Darwin Life is a new kind of fertility clinic — one that aims to get women over 40 pregnant with designer babies. The company is the brain-child of Doctor John Zang, a researcher developing controversial methods of fertility that involve replacing some of the chromosomes in a patient’s eggs with those of a younger woman’s.
The treatment is called ‘spindle nuclear transfer’, often referred to as a three-parent-baby technique, and it is outlawed in the United States. It’s been refused for FDA approval because it involves what some view as gene manipulation.
Doctor Zang’s work helped a woman with a rare disease called Leigh Syndrome become pregnant last year. The idea was that with the help of a donor’s chromosomes that the baby would protected against inheriting its mother’s disease, while still remaining genetically related to her.
Zang reported mixed results; the baby was born healthy but damaged DNA from the mother was unintentionally transferred over thus creating a possibility for health problems in the future for the child.
The alternative is standard in-vitro fertilization (IVF) where the entire egg is harvested from the donor and placed inside the mother – thus the baby is genetically related to the donor, even though the mother gives birth.
In this case the chromosomes were harvested in the United States, but the actual application and implanting occurred in Mexico due to US restrictions and ethical concerns. America isn’t the only country concerned about the ethics; the UK allows the procedure, but only in cases where normal conception or IVF might put the baby at high risk for health issues.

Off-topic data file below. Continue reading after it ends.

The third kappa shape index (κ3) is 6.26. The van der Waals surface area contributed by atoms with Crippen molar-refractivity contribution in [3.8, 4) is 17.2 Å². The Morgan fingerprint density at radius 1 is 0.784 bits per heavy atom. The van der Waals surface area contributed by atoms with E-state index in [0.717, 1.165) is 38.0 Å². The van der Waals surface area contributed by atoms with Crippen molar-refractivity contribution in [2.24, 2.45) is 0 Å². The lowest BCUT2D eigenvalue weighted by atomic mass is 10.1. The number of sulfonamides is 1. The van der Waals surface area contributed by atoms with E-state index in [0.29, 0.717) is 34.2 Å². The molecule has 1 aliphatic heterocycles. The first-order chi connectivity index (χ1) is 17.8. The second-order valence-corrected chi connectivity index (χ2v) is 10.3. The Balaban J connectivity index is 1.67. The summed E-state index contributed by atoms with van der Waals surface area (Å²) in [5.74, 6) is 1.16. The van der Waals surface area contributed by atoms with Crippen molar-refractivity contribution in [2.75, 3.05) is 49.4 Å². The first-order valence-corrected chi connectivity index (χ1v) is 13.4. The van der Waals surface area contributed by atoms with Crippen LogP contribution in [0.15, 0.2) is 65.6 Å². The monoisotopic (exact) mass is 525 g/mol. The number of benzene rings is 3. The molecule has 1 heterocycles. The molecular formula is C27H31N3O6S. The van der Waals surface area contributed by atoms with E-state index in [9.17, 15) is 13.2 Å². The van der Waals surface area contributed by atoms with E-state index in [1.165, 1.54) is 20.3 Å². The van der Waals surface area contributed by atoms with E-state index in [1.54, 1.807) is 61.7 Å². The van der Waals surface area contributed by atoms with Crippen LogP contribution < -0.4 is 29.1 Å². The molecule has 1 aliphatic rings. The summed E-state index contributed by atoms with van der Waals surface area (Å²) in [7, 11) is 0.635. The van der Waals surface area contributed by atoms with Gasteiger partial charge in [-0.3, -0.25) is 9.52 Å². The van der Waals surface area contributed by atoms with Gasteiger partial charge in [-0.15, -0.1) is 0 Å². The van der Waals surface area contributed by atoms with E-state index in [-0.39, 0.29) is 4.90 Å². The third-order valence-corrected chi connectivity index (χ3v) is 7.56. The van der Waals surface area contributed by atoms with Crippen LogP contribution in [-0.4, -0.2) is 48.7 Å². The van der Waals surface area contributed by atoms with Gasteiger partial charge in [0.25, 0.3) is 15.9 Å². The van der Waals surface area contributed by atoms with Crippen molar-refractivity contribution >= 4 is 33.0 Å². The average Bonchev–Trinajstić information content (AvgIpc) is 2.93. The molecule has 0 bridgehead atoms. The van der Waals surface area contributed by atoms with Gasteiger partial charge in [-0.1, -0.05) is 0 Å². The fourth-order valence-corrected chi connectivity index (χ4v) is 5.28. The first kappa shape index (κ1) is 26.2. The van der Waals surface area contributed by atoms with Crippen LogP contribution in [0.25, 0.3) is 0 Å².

Doctor Zang wants to do more than use his method to eliminate hereditary diseases. He wants to impregnate women ages 42 through 47 who often can’t get pregnant even though they produce eggs.
The startup also aims to blow the ‘playing God’ conversation wide-open. The Doctor told Technology Review:
Everything we do is a step toward designer babies, with nuclear transfer and gene editing together, you can really do anything you want.
He’s referring to the ability for parents to choose a child’s eye color or decide if their child will be tall or not. It’s a minefield of ethics concerns – is it okay to edit genes to lower the risk of cancer? What about to increase your baby’s I.Q.?
What happens when intelligence becomes the territory of the wealthy? This is another example of the twisting complexity of the world we live in. Perfect people are on the way and I don’t think any of us are ready for that.